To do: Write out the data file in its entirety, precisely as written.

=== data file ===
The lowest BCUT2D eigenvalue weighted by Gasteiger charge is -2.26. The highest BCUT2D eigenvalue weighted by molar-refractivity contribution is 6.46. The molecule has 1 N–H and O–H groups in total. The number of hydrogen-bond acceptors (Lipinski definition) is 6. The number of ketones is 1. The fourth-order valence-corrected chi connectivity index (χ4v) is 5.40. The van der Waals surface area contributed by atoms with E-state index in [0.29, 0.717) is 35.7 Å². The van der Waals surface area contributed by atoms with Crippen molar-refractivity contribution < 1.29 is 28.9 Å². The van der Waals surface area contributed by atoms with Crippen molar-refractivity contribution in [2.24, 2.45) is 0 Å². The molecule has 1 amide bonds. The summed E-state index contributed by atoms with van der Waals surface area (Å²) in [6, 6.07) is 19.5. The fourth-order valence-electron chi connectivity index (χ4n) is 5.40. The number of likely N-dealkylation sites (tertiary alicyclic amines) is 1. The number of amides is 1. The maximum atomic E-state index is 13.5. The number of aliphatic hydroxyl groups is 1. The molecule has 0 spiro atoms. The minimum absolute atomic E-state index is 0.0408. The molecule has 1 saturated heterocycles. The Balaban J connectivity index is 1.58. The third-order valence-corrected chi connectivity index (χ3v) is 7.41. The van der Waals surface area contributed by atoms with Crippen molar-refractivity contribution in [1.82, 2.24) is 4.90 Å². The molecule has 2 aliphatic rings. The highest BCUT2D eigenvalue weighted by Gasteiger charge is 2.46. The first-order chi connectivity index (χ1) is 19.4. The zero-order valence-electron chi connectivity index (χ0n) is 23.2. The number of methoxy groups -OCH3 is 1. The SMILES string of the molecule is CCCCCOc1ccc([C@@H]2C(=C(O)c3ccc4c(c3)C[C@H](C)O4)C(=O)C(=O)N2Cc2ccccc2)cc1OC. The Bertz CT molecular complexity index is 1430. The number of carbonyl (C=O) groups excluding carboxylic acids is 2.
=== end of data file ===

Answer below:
The lowest BCUT2D eigenvalue weighted by Gasteiger charge is -2.26. The highest BCUT2D eigenvalue weighted by molar-refractivity contribution is 6.46. The molecule has 1 N–H and O–H groups in total. The number of hydrogen-bond acceptors (Lipinski definition) is 6. The number of ketones is 1. The fourth-order valence-corrected chi connectivity index (χ4v) is 5.40. The van der Waals surface area contributed by atoms with E-state index in [0.29, 0.717) is 35.7 Å². The van der Waals surface area contributed by atoms with Crippen molar-refractivity contribution < 1.29 is 28.9 Å². The van der Waals surface area contributed by atoms with Crippen molar-refractivity contribution in [2.24, 2.45) is 0 Å². The molecule has 1 amide bonds. The summed E-state index contributed by atoms with van der Waals surface area (Å²) in [6, 6.07) is 19.5. The fourth-order valence-electron chi connectivity index (χ4n) is 5.40. The number of likely N-dealkylation sites (tertiary alicyclic amines) is 1. The number of amides is 1. The maximum atomic E-state index is 13.5. The number of aliphatic hydroxyl groups is 1. The molecule has 0 spiro atoms. The minimum absolute atomic E-state index is 0.0408. The molecule has 1 saturated heterocycles. The Balaban J connectivity index is 1.58. The third-order valence-corrected chi connectivity index (χ3v) is 7.41. The van der Waals surface area contributed by atoms with Crippen molar-refractivity contribution in [1.82, 2.24) is 4.90 Å². The molecule has 2 aliphatic rings. The highest BCUT2D eigenvalue weighted by Gasteiger charge is 2.46. The first-order chi connectivity index (χ1) is 19.4. The zero-order valence-electron chi connectivity index (χ0n) is 23.2. The number of methoxy groups -OCH3 is 1. The SMILES string of the molecule is CCCCCOc1ccc([C@@H]2C(=C(O)c3ccc4c(c3)C[C@H](C)O4)C(=O)C(=O)N2Cc2ccccc2)cc1OC. The Bertz CT molecular complexity index is 1430. The number of carbonyl (C=O) groups excluding carboxylic acids is 2.